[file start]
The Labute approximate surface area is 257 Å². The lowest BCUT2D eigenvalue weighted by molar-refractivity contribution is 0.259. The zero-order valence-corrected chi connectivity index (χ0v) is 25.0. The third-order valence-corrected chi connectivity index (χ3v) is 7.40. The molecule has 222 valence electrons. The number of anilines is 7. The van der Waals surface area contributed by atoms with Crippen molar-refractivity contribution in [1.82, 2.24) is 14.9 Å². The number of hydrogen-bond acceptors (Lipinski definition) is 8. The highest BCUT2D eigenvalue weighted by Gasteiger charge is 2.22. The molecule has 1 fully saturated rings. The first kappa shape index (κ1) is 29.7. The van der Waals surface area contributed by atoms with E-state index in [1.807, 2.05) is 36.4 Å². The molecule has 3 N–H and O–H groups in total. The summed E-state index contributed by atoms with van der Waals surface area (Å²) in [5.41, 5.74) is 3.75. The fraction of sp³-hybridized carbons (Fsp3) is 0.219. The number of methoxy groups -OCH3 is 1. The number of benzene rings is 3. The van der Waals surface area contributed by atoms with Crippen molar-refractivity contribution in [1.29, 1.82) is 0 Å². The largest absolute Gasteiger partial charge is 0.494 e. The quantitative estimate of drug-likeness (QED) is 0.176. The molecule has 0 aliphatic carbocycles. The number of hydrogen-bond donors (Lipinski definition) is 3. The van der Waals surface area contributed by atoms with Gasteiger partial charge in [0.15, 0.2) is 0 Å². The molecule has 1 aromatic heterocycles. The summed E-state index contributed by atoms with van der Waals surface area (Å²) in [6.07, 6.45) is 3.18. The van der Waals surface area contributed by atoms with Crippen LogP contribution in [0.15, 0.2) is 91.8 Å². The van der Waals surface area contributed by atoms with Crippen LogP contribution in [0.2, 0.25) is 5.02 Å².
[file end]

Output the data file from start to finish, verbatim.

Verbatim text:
The Labute approximate surface area is 257 Å². The lowest BCUT2D eigenvalue weighted by molar-refractivity contribution is 0.259. The zero-order valence-corrected chi connectivity index (χ0v) is 25.0. The third-order valence-corrected chi connectivity index (χ3v) is 7.40. The molecule has 222 valence electrons. The number of anilines is 7. The van der Waals surface area contributed by atoms with Crippen molar-refractivity contribution in [1.82, 2.24) is 14.9 Å². The number of hydrogen-bond acceptors (Lipinski definition) is 8. The highest BCUT2D eigenvalue weighted by Gasteiger charge is 2.22. The molecule has 1 fully saturated rings. The first kappa shape index (κ1) is 29.7. The van der Waals surface area contributed by atoms with E-state index in [1.807, 2.05) is 36.4 Å². The molecule has 3 N–H and O–H groups in total. The summed E-state index contributed by atoms with van der Waals surface area (Å²) in [5.41, 5.74) is 3.75. The fraction of sp³-hybridized carbons (Fsp3) is 0.219. The number of methoxy groups -OCH3 is 1. The number of benzene rings is 3. The van der Waals surface area contributed by atoms with Crippen molar-refractivity contribution in [1.29, 1.82) is 0 Å². The largest absolute Gasteiger partial charge is 0.494 e. The quantitative estimate of drug-likeness (QED) is 0.176. The molecule has 0 aliphatic carbocycles. The number of hydrogen-bond donors (Lipinski definition) is 3. The van der Waals surface area contributed by atoms with Gasteiger partial charge in [0.15, 0.2) is 0 Å². The molecule has 1 aromatic heterocycles. The summed E-state index contributed by atoms with van der Waals surface area (Å²) in [6.07, 6.45) is 3.18. The van der Waals surface area contributed by atoms with Crippen LogP contribution in [0.15, 0.2) is 91.8 Å². The van der Waals surface area contributed by atoms with Crippen LogP contribution in [0.2, 0.25) is 5.02 Å².